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Students debate justification for Persian Gulf War (2)

I think Avik S. Roy '94 misses a very important point about the Persian Gulf crisis ["Threat of Persian Gulf war sparks student debate," Jan. 16]. The belief that there was little choice but to use force to resolve this situation seems misguided.

There has always been another option. If the energy, time and money that was used to put half a million troops in the Middle East had instead been channeled into a concentrated effort, truly international in nature, to make sanctions effective, destabilizing the government of Saddam Hussein, ousting him, and helping to put a more stable government in its place, we may have been able to avert the very many ugly consequences this war will have.

Sanctions were working, although we only gave them a few months. Countries that backed out of such an international coalition could have been dealt with by having similar sanctions imposed on them, thus helping to prevent the scenario that such a coalition would eventually fall apart.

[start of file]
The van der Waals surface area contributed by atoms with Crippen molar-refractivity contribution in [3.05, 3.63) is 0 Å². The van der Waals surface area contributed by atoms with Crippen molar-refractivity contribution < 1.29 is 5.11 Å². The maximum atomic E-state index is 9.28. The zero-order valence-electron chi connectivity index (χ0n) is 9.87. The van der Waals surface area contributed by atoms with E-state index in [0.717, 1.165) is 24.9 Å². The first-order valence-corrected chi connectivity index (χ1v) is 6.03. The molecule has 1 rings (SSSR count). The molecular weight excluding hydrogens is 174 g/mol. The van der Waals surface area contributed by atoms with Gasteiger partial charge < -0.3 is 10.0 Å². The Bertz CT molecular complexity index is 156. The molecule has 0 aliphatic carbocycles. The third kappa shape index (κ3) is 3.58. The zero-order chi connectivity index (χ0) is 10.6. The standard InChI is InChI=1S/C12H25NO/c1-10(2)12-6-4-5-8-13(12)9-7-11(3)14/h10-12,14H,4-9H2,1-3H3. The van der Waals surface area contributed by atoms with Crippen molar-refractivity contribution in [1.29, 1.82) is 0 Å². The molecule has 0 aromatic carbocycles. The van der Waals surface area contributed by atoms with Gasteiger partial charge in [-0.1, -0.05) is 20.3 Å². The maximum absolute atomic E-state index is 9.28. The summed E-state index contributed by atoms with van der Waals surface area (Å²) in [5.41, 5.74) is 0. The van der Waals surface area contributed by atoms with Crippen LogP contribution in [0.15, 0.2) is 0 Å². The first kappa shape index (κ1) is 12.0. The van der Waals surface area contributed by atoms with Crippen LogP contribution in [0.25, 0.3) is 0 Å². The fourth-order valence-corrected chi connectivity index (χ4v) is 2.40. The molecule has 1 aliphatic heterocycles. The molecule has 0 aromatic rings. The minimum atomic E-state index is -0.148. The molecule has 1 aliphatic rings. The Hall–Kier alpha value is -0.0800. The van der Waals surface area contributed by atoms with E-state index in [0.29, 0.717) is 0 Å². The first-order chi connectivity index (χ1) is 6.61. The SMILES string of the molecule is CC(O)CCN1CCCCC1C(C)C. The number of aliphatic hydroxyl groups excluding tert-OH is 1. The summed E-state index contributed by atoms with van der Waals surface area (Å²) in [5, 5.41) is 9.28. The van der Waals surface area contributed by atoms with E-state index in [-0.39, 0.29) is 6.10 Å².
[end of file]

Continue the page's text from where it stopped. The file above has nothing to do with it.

It is true that relief for the Kuwaiti people would not be immediate, but it is not clear that the use of force will result in a lasting peace for this region either.

We have not been consistent in the past in our efforts to deter aggression and end human rights violations around the world. The very administration that has taken us into war against Saddam Hussein worked rather hard in the past to shield him and his record from possible investigation by members of our Congress.

Nevertheless, this does not mean that this aggression should have gone unpunished. It is sad to think, however, that although we have had the option throughout this crisis to really make sanctions work, we have been bullied by the president into believing that we can only bring peace to this region by first bringing more war.

Milan Singh G->